At the end of the day, canola growers and the industry that supports them all want the same thing — to increase yields, profitability, and sustainability, and reduce production risk.
Curtis Rempel, vice president of crop production and innovation for the Canola Council of Canada (CCC), couldn’t agree more, and he says it’s our agronomic practices that anchor these goals. So how can we communicate these best management practices throughout the industry, with a clear, unified message?
“What we try to do is bring in industry experts. Whether they are scientists, provincial extension people, or industry — like commercial agronomy, plant breeders, marketing people, etc. We try to work through what we call steering committees: fertility steering committees, clubroot, blackleg, etc., and settle on what does the science say, what are the best management practices, how do we communicate that, and what messaging can we all agree on that we can be unified around? And if we have to disagree on some things because we’re not sure of the science or some there’s still some controversy, where can we disagree and then try to leave the disagreements out of the main messaging?” says Rempel.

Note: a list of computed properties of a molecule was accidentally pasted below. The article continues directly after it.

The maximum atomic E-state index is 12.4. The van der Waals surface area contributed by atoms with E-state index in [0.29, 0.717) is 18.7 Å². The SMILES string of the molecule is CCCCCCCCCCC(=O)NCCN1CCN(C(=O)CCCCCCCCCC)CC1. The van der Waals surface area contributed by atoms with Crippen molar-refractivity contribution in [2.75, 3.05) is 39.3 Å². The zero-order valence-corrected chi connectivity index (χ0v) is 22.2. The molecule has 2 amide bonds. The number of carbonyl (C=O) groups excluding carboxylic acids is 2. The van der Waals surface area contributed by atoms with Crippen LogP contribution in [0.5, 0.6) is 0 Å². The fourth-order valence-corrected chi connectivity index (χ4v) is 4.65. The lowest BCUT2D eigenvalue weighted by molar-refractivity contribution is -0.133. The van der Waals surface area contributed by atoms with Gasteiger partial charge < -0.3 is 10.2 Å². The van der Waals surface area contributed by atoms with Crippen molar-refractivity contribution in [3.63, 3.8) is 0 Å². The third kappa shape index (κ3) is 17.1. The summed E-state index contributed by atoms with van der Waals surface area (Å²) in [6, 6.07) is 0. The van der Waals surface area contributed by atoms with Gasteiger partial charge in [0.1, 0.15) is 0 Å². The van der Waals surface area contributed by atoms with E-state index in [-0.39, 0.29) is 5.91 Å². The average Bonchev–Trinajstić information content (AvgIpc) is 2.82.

In order to unify messaging, Rempel says a point of emphasis for the CCC has become working with the commercial agronomists in order to make sure farmers have the most clear and accurate information conveyed to them.
“A little over two years ago we had a strategic priority review, where we started thinking about a ‘train the trainer’ model, whereby we are still staying focused on growers, but the commercial agronomists are really the eyes and ears of farmers. So if we can align our messaging with commercial agronomy, they are sort of the last touchpoint for the farmer. If our message is in alignment with the advice they are giving farmers, we get a lot of traction,” he notes. “It eliminates a lot of confusion. We are spending more time, and thinking, ‘OK — how do we work together, as commercial agronomy, life science, the fertilizer industry, etc., to develop the messages together, and figure out the tools together? Instead of the Canola Council developing tools and saying ‘here, use them’, can we have a more of a give and take around the information.”
Rempel adds that this has really become at the forefront of the CCC in the last half of 2019, and moving into 2020 the push will continue.
Check out the full conversation with Curtis Rempel, below: